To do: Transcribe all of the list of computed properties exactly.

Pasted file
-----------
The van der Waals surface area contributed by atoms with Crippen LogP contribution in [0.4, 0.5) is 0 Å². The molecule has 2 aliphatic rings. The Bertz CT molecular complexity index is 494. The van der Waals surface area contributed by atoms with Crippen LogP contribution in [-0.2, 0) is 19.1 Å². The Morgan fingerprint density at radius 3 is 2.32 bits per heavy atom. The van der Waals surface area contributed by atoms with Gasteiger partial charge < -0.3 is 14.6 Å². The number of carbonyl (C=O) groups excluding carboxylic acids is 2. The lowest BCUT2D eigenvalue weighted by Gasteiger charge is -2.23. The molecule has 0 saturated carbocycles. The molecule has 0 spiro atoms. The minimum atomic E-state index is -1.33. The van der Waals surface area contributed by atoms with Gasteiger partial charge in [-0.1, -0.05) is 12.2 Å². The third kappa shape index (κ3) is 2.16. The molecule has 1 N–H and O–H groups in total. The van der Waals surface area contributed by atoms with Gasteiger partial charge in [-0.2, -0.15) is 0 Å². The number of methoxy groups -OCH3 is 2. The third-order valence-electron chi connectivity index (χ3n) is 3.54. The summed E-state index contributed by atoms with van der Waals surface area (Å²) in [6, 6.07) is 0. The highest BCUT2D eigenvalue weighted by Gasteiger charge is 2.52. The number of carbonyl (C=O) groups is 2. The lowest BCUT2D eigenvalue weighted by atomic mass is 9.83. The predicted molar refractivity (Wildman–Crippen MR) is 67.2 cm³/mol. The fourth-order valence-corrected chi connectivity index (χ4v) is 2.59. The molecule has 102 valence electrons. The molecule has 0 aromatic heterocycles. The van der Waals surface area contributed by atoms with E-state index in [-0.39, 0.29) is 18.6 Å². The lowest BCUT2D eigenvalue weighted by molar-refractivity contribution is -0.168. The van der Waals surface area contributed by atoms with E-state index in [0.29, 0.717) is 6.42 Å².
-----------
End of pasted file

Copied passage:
The van der Waals surface area contributed by atoms with Crippen LogP contribution in [0.4, 0.5) is 0 Å². The molecule has 2 aliphatic rings. The Bertz CT molecular complexity index is 494. The van der Waals surface area contributed by atoms with Crippen LogP contribution in [-0.2, 0) is 19.1 Å². The Morgan fingerprint density at radius 3 is 2.32 bits per heavy atom. The van der Waals surface area contributed by atoms with Gasteiger partial charge < -0.3 is 14.6 Å². The number of carbonyl (C=O) groups excluding carboxylic acids is 2. The lowest BCUT2D eigenvalue weighted by Gasteiger charge is -2.23. The molecule has 0 saturated carbocycles. The molecule has 0 spiro atoms. The minimum atomic E-state index is -1.33. The van der Waals surface area contributed by atoms with Gasteiger partial charge in [-0.1, -0.05) is 12.2 Å². The third kappa shape index (κ3) is 2.16. The molecule has 1 N–H and O–H groups in total. The van der Waals surface area contributed by atoms with Gasteiger partial charge in [-0.2, -0.15) is 0 Å². The number of methoxy groups -OCH3 is 2. The third-order valence-electron chi connectivity index (χ3n) is 3.54. The summed E-state index contributed by atoms with van der Waals surface area (Å²) in [6, 6.07) is 0. The highest BCUT2D eigenvalue weighted by Gasteiger charge is 2.52. The number of carbonyl (C=O) groups is 2. The lowest BCUT2D eigenvalue weighted by atomic mass is 9.83. The predicted molar refractivity (Wildman–Crippen MR) is 67.2 cm³/mol. The fourth-order valence-corrected chi connectivity index (χ4v) is 2.59. The molecule has 102 valence electrons. The molecule has 0 aromatic heterocycles. The van der Waals surface area contributed by atoms with E-state index in [-0.39, 0.29) is 18.6 Å². The lowest BCUT2D eigenvalue weighted by molar-refractivity contribution is -0.168. The van der Waals surface area contributed by atoms with E-state index in [0.29, 0.717) is 6.42 Å².